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The Society of Biology has launched a new video, which contains careers advice soundbites from 11 top experts across the life sciences, as part of its Biology: Changing the World (BCW) project.

The two-minute video, Becoming a Biologist: Top Tips for Life Sciences Careers, takes snippets from longer interviews held with the 11 scientists.

bcw montage

The scientists’ tips range from “work very hard!” (Dr David Williams FSB, University of Cambridge, above bottom right) to "don't be scared of maths and modelling" (Professor EJ Milner-Gulland, Imperial College London, above bottom left).

Meanwhile, the experts’ own enthusiasm is evident, and they convey a clear overall message that you should always “stay true to the dream” (Professor Daniel Davis FSB, The University of Manchester, above top right) and “be driven by your passion for the subject” (Professor Ottoline Leyser FSB, University of Cambridge, above top left).

The BCW project aims to celebrate great biologists of the past and present in order to inspire the biologists of the future.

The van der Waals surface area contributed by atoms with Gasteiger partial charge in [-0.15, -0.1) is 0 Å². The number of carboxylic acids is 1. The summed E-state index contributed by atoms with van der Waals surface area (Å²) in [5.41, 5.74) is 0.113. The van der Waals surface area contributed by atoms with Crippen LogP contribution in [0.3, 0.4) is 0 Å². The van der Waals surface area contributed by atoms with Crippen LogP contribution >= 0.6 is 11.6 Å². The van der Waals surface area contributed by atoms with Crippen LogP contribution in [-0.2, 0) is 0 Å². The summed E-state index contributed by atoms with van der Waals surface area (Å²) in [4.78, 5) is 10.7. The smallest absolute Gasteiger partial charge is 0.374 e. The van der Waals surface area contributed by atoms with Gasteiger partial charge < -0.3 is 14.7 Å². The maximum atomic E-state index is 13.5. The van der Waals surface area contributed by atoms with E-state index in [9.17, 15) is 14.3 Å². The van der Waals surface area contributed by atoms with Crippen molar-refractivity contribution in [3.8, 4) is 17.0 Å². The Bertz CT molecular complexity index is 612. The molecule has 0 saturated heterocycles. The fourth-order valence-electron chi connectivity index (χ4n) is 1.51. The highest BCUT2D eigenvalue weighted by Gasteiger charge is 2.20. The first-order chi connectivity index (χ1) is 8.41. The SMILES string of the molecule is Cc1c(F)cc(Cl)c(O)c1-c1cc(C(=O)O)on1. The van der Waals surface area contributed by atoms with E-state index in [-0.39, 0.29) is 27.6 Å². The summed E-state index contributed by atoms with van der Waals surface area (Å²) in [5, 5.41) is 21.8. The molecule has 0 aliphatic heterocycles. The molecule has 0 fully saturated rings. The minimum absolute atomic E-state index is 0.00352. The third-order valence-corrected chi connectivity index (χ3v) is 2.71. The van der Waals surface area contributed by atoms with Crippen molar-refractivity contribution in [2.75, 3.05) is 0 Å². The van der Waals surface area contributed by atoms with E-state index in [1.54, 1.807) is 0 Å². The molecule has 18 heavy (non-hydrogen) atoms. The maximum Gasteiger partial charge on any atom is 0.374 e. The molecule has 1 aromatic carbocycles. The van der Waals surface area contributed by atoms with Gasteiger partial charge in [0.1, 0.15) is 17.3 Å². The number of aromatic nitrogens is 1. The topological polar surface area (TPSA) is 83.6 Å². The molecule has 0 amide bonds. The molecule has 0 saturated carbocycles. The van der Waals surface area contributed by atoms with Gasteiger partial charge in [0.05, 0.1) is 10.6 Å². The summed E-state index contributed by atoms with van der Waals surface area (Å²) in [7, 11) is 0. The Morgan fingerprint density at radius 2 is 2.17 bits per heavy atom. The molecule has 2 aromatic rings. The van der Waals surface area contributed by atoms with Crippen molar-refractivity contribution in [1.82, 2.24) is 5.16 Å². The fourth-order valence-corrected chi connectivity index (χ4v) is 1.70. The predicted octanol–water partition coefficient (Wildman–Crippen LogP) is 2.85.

The BCW website is packed with 500 pages of biologist profiles, video interviews and stories to explore. The resource highlights key events throughout scientific history, from the discovery of life-changing medicines such as penicillin, to Watson and Crick’s revolutionary announcement in the Eagle pub, Cambridge, that they had discovered 'the secret of life'. Meanwhile interviews with eminent figures including Sir David Attenborough Hon FSB give an insight into the dreams, drive and daily lives of modern biologists. 

The national Biology: Changing the World project also includes a new app, public engagement programme, 10 blue plaques, and teaching resources.

The free app, available in the apple and android app stores, uses your location to introduce you to the great biologists who lived and worked nearby and biological discoveries which were made in the area.

The Biology: Changing the World project of the Society of Biology was developed in partnership with the Biotechnology and Biological Sciences Research Council (BBSRC) and received funding from the Heritage Lottery Fund.

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